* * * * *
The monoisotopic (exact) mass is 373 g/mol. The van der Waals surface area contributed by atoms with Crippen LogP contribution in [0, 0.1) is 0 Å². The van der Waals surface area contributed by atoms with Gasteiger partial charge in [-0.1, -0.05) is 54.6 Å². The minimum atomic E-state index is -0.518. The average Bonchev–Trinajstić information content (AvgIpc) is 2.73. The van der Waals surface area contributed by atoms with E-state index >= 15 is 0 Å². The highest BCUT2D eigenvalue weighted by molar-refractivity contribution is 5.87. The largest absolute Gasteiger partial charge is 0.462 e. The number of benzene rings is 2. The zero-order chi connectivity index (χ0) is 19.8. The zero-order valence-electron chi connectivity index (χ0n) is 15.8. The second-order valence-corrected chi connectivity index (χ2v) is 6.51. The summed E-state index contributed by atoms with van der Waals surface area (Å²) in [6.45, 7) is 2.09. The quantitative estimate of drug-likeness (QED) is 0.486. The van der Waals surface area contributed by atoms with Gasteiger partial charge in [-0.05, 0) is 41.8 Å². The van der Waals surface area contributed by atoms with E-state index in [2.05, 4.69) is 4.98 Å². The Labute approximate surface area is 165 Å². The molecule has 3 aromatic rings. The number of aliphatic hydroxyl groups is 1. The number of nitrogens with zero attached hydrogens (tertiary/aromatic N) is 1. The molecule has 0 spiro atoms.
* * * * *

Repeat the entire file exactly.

The monoisotopic (exact) mass is 373 g/mol. The van der Waals surface area contributed by atoms with Crippen LogP contribution in [0, 0.1) is 0 Å². The van der Waals surface area contributed by atoms with Gasteiger partial charge in [-0.1, -0.05) is 54.6 Å². The minimum atomic E-state index is -0.518. The average Bonchev–Trinajstić information content (AvgIpc) is 2.73. The van der Waals surface area contributed by atoms with E-state index >= 15 is 0 Å². The highest BCUT2D eigenvalue weighted by molar-refractivity contribution is 5.87. The largest absolute Gasteiger partial charge is 0.462 e. The number of benzene rings is 2. The zero-order chi connectivity index (χ0) is 19.8. The zero-order valence-electron chi connectivity index (χ0n) is 15.8. The second-order valence-corrected chi connectivity index (χ2v) is 6.51. The summed E-state index contributed by atoms with van der Waals surface area (Å²) in [6.45, 7) is 2.09. The quantitative estimate of drug-likeness (QED) is 0.486. The van der Waals surface area contributed by atoms with Gasteiger partial charge in [-0.05, 0) is 41.8 Å². The van der Waals surface area contributed by atoms with E-state index in [2.05, 4.69) is 4.98 Å². The Labute approximate surface area is 165 Å². The molecule has 3 aromatic rings. The number of aliphatic hydroxyl groups is 1. The number of nitrogens with zero attached hydrogens (tertiary/aromatic N) is 1. The molecule has 0 spiro atoms.